Okay, so a story isn't going to be made or broken on the strength of its eyewear but I like to find these things out. I find details like this interesting and sometimes, my research into them takes me on a journey which leads to quirky plot ideas or a random bit of character development.

Anyway, back to pince-nez. My heroine is standing in a cold, damp library waiting for an interview with a potential client. She's a scientist, but she is also a woman and in Regency England her credibility is therefore, sadly, lower than a man's. She needs a bit of confidence and for Ernestina, that manifests itself in assertive body language and the donning of a pair of pince-nez.

Except it can't - because pinze-nez weren't invented until the 1840s.

(Phew, lucky I checked).

Lorgnettes on the other hand were quite the thing. According to Richard D. Drewry, Jr., M.D:


The [lorgenette's] frame and handle were frequently artistically embellished, since they were used mostly by women and more often as a piece of jewelry than as a visual aid. The lorgnette maintained its popularity with ladies of fashion, who would not wear spectacles. The lorgnette was still popular at the end of the 19th century.


Lorgnettes were even invented in England, by George Adams. The only problem is that my Ernestina just isn't a lorgnette kind of girl. Call me prejudiced but to me, lorgnette says fashion-conscious purple-haired dowager - especially if it's embellished.

So what other options were available? Well, quite a variety actually. Silver spectacles with sliding arms (a french invention, worn by Benjamin Franklin), bifocals (invented by Franklin - clearly a champion of the myopic), monocles and magnifying glasses.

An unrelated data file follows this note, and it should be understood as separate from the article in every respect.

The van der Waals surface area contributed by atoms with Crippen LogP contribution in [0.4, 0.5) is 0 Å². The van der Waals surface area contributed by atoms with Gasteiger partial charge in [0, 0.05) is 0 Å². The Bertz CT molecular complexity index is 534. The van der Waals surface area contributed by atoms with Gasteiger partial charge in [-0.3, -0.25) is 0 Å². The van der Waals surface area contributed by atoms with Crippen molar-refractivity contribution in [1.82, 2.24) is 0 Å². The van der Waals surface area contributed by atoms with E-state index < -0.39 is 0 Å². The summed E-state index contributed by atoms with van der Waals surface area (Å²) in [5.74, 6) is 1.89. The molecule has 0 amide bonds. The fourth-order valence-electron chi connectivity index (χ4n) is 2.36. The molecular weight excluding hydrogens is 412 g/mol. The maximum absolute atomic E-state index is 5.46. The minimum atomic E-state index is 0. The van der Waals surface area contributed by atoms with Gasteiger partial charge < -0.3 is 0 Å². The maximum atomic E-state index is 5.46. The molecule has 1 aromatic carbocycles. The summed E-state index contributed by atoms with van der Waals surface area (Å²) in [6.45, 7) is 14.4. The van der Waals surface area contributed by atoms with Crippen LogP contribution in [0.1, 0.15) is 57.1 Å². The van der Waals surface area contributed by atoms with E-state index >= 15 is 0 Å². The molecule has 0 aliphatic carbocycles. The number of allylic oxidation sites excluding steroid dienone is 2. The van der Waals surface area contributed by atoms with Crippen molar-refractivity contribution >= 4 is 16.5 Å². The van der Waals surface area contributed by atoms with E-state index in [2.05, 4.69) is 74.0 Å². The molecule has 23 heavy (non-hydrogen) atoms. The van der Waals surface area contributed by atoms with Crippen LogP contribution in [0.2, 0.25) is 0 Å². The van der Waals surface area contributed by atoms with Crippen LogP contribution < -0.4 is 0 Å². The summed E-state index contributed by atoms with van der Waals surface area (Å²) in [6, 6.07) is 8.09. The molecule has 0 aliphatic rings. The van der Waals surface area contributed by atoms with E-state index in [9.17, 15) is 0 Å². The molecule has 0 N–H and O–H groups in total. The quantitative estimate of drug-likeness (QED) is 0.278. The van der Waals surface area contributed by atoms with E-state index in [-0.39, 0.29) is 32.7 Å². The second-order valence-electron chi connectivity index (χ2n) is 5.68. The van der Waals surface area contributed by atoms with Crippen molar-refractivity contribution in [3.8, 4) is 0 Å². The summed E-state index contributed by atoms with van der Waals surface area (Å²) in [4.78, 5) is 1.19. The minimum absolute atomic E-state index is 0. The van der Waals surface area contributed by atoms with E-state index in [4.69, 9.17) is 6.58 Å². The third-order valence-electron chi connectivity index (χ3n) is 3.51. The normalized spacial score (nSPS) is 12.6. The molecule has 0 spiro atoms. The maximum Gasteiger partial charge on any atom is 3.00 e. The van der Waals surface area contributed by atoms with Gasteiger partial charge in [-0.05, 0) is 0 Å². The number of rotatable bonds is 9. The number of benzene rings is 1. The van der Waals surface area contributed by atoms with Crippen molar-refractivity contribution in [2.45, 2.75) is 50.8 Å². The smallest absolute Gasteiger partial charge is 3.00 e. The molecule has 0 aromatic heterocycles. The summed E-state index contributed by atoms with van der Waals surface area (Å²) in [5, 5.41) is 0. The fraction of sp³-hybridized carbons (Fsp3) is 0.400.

On reflection, I think Ernestina might be the gold-rimmed spectacles type - and unlike many women of fashion, proud of the look. Whether she is the recipient of any passes, remains to be seen!

My top five facts (in no particular order) about eyewear courtesy of Richard D. Drewry, Jr., M.D.:

1. The Roman tragedian Seneca (born c.4 BC), is alleged to have read "all the books in Rome" by peering at them through a glass globe of water to produce magnification.

2. The first spectacles were made between 1268 and 1289, though the name of the true inventor of eyeglasses remains lost in obscurity.

3. The first known artistic representation of eyeglasses was painted by Tommaso da Modena in 1352.

4. Benjamin Franklin in the 1780's developed the bifocal - as well as helping to found the USA, of course.

5. Nero used an emerald held up to his eye while he watched gladiators fight. This might not have been for use as a lens to see better, but as a filter against the sunlight. That's an expensive pair of Ray-Bans, Caesar.

For further reading on the history of eyewear, please visit the wonderfully detailed Teagle Optometry website.

Images are from Marinni's website here, which unfortunately I am unable to translate but which looks fantastic.

Thursday, 19 August 2010

The Benefits of Dirty Linen


I was just reading Denny S Bryce's comment on this Edittorrent post and it got me thinking about heroes and heroines who stand out to me, and why.

There are tons of Georgette Heyer books that I love whose heroes are very far from being bad lads (Cotillion, sigh), but the characters who sprang to mind after reading Alicia and Denny's post were the devilish Alastairs, who are so bad they are utterly magical. Heyer must have liked them too: she wrote three novels about them (or four, if The Black Moth is included). I was reminded of the Alastairs when reading this comment from Denny: